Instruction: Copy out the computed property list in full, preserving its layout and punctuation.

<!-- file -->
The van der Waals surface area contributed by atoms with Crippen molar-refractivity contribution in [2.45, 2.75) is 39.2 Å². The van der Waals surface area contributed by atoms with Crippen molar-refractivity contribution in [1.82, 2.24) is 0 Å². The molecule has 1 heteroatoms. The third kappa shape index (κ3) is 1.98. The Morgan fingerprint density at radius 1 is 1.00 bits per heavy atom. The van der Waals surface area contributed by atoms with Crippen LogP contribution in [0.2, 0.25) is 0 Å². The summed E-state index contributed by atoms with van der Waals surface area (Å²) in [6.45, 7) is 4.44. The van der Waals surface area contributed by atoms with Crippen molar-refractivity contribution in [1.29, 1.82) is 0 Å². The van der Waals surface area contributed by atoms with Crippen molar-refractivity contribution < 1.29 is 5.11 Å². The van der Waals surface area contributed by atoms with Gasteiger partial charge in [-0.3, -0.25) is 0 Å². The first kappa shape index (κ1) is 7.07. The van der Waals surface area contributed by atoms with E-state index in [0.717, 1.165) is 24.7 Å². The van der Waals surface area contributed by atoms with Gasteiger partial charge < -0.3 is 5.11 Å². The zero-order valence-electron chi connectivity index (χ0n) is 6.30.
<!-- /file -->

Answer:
The van der Waals surface area contributed by atoms with Crippen molar-refractivity contribution in [2.45, 2.75) is 39.2 Å². The van der Waals surface area contributed by atoms with Crippen molar-refractivity contribution in [1.82, 2.24) is 0 Å². The molecule has 1 heteroatoms. The third kappa shape index (κ3) is 1.98. The Morgan fingerprint density at radius 1 is 1.00 bits per heavy atom. The van der Waals surface area contributed by atoms with Crippen LogP contribution in [0.2, 0.25) is 0 Å². The summed E-state index contributed by atoms with van der Waals surface area (Å²) in [6.45, 7) is 4.44. The van der Waals surface area contributed by atoms with Crippen molar-refractivity contribution in [1.29, 1.82) is 0 Å². The van der Waals surface area contributed by atoms with Crippen molar-refractivity contribution < 1.29 is 5.11 Å². The van der Waals surface area contributed by atoms with Gasteiger partial charge in [-0.3, -0.25) is 0 Å². The first kappa shape index (κ1) is 7.07. The van der Waals surface area contributed by atoms with E-state index in [0.717, 1.165) is 24.7 Å². The van der Waals surface area contributed by atoms with Gasteiger partial charge < -0.3 is 5.11 Å². The zero-order valence-electron chi connectivity index (χ0n) is 6.30.